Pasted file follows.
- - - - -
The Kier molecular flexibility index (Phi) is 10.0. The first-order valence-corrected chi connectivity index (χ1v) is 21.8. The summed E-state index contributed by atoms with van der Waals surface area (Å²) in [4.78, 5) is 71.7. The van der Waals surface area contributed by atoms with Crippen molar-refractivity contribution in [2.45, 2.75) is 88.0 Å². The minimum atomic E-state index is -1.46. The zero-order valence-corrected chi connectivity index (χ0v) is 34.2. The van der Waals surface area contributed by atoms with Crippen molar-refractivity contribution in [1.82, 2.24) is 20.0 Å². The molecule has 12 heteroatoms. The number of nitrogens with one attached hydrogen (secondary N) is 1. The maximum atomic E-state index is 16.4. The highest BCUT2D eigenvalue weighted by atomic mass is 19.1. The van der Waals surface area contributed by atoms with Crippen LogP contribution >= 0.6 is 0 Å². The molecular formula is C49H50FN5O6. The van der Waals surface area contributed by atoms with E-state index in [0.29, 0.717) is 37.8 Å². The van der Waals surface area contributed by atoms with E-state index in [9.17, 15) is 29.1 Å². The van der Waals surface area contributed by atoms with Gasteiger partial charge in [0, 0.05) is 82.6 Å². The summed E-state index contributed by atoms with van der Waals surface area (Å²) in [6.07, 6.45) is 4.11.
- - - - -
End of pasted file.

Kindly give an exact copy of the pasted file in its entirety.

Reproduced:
The Kier molecular flexibility index (Phi) is 10.0. The first-order valence-corrected chi connectivity index (χ1v) is 21.8. The summed E-state index contributed by atoms with van der Waals surface area (Å²) in [4.78, 5) is 71.7. The van der Waals surface area contributed by atoms with Crippen molar-refractivity contribution in [2.45, 2.75) is 88.0 Å². The minimum atomic E-state index is -1.46. The zero-order valence-corrected chi connectivity index (χ0v) is 34.2. The van der Waals surface area contributed by atoms with Crippen molar-refractivity contribution in [1.82, 2.24) is 20.0 Å². The molecule has 12 heteroatoms. The number of nitrogens with one attached hydrogen (secondary N) is 1. The maximum atomic E-state index is 16.4. The highest BCUT2D eigenvalue weighted by atomic mass is 19.1. The van der Waals surface area contributed by atoms with Crippen LogP contribution >= 0.6 is 0 Å². The molecular formula is C49H50FN5O6. The van der Waals surface area contributed by atoms with E-state index in [0.29, 0.717) is 37.8 Å². The van der Waals surface area contributed by atoms with E-state index in [9.17, 15) is 29.1 Å². The van der Waals surface area contributed by atoms with Gasteiger partial charge in [0, 0.05) is 82.6 Å². The summed E-state index contributed by atoms with van der Waals surface area (Å²) in [6.07, 6.45) is 4.11.